May 2017 marks the 100th anniversary of the Commonwealth War Graves Commission’s inception. In honour of this occasion, we will be starting a new series exploring the creation of both the CWGC and the many memorials and cemeteries it now cares for in perpetuity.
At the onset of war, former schoolmaster, Director of Education in the Transvaal, Morning Post editor and mining director, Fabian Ware found himself too old to serve in the British Expeditionary Force. With a wealth of worldly experience and determined to still do his bit at the age of 45, Ware managed to obtain command of a mobile ambulance unit with the British Red Cross.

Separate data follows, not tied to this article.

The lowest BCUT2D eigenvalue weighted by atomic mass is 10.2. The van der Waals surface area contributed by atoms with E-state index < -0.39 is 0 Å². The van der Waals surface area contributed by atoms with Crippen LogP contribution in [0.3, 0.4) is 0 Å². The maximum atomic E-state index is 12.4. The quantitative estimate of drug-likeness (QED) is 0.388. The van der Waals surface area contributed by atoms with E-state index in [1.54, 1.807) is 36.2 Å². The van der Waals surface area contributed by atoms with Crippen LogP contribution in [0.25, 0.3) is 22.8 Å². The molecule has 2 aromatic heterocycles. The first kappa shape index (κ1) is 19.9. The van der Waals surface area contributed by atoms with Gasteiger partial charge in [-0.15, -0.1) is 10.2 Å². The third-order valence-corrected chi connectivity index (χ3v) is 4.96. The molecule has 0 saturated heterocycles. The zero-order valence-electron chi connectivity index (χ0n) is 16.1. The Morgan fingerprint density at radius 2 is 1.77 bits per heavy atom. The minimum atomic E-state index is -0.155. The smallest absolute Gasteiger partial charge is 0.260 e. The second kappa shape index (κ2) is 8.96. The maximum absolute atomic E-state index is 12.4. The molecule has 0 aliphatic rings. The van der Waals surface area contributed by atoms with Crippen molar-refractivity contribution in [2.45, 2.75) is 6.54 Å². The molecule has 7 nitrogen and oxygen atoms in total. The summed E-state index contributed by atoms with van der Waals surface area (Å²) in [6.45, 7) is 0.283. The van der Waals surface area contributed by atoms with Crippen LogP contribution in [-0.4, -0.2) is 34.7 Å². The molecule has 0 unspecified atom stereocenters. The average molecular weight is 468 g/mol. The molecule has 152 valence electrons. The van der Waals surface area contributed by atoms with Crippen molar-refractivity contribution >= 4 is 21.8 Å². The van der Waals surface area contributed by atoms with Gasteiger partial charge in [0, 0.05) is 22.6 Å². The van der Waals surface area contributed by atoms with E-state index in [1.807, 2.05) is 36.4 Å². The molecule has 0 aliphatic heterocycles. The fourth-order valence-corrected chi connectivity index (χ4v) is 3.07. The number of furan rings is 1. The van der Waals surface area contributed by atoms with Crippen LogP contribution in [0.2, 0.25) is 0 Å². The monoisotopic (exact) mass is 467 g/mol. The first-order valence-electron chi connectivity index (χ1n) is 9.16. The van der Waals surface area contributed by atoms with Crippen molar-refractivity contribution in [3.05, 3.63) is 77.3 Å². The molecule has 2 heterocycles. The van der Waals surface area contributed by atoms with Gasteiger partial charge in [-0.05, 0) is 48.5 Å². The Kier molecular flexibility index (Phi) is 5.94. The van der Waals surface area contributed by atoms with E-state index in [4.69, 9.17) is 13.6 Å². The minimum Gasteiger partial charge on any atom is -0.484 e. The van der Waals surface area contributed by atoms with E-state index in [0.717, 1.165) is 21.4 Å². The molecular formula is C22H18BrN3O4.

Once overseas, Ware became troubled by the absence of an official process for the marking and recording of the fallen. Under his own initiative and direction, Ware’s ambulance unit began recording and caring for all graves they came across. Ware’s efforts quickly drew the attention of his superiors and his unit was transferred from the British Red Cross to the British Army. The War Office followed suit by providing Ware’s unit official recognition as the Graves Registration Commission in 1915. By October of the same year, Ware’s unit had 31,000 graves registered.